It's hardly ignorance to actually look at the list and consider if the individual items actually constitute torture. Did you read it?

Is isolation torture? If so, our prisons are guilty of it. How about threats? Could anyone seriously argue that indulgences are torture?

The simple fact is not everything on that list is torture. Some are clearly not, others may or may not be depending on circumstances.

Originally posted by Dude
The nonsense is your reply. If you adopt a behavior that you have previously considered wrong, then you have indeed lost. Lost because you have changed your morality and become a hypocrit.


I don't think anyone ever claimed communism was wrong because communist Chinese tortured people. No, the claim is that communism is wrong because it's an inferior socio-economic model that makes individual needs and freedoms subservient to the needs of the state. That communists tortured to stay in power is secondary.

What you're doing here is you're trying to impose an arbitrary definition that serves no purpose except to help you make an emotive argument.

Originally posted by Dude
So... in your mind its OK to do these things to other people... because its been done for centuries. Yeah, the Inquisition did it, so its OK for us to do it! I'm sure you can see the problem with your logic there.


That's not at all what I said.

Originally posted by Dude
You have obviously never been sleep deprived. From personal experience, I think I'd rather be waterboarded (an obvious torture technique) than sleep deprived. Intentionally inflicting it on another person is torture.


Wouldn't that depend on circumstances? Making you stay up an hour past your bedtime might make you feel grumpy, but would hardly constitute torture. On the other hand, making you stand at attention for 48 hours under threat of death if you fall asleep most certainly would. Somewhere between those extremes a line could be drawn, but it's absurd to claim that any and all sleep deprivation is torture.


Originally posted by Dave W.
We're not talking about behavior like eating, breathing, riding bicycles, etc. We're talking about behaviors that one side had deemed immoral, and for many of its citizenry, is still immoral.


The claim was not that it's wrong in and of itself, but that it's wrong because because Chinese Communists did it. Remember?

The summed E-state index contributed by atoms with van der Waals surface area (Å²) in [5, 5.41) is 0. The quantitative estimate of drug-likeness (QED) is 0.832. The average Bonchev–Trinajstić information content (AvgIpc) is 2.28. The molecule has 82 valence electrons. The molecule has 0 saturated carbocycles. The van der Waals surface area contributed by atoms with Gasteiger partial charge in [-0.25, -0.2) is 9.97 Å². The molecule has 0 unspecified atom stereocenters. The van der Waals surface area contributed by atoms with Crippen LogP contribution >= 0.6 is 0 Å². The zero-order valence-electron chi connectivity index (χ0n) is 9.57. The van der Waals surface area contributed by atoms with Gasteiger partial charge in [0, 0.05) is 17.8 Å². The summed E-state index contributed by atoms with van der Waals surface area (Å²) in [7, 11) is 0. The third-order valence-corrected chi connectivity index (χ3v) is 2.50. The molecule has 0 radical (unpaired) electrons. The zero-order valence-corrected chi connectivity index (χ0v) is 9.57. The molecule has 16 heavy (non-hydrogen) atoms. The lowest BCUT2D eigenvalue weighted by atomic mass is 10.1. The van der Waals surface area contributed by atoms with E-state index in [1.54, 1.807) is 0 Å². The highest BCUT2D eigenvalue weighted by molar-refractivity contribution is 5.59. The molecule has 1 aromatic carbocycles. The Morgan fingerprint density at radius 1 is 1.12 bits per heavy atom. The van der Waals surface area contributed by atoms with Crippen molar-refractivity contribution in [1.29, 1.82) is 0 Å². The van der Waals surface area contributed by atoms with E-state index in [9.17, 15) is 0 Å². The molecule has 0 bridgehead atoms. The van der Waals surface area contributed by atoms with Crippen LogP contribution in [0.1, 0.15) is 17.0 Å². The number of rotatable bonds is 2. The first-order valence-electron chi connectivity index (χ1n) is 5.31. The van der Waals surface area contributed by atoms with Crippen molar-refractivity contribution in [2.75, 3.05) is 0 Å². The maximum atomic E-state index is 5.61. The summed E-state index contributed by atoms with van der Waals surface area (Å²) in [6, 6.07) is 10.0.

Originally posted by Dave W.
Just a judgement call without an objective definition of "torture" in sight.


Fair enough. It seems we need an objective definition of “torture”. Since it's Dude that makes the assertion that these things are torture, would you agree that it's his responsibility to find one?

Originally posted by Dave W.
Wow, that's the genetic fallacy


Lol!

I'm not making the argument that these methods are acceptable because police and inquisitors have used them, I'm countering the argument that they ar
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filthy
SFN Die Hard

USA
14408 Posts

Posted - 07/07/2008 :  04:04:46   [Permalink]  Show Profile Send filthy a Private Message  Reply with Quote
Torture is as torture does. Would anyone here like to spend an extended period in isolation with too cold/warm tempertures? Would you like to try and sleep with New Age Rock crap blaring from a remote speaker for a week or two, or many, whilst getting buckets of ice water poured on you? Or be bound in an uncomfortable position for a long while? None of this leaves blood on the floor, but it is torture never the less, and just because it has been done for centuries by various authorities does not excuse it nor make it in any way moral.

I have an hypothsis that says that anyone who indulges in the torture of any sort to anything is quite likely a sort of sexual pervert who gets off on it.




"What luck for rulers that men do not think." -- Adolf Hitler (1889 - 1945)

"If only we could impeach on the basis of criminal stupidity, 90% of the Rethuglicans and half of the Democrats would be thrown out of office." ~~ P.Z. Myres


"The default position of human nature is to punch the other guy in the face and take his stuff." ~~ Dude

Brother Boot Knife of Warm Humanitarianism,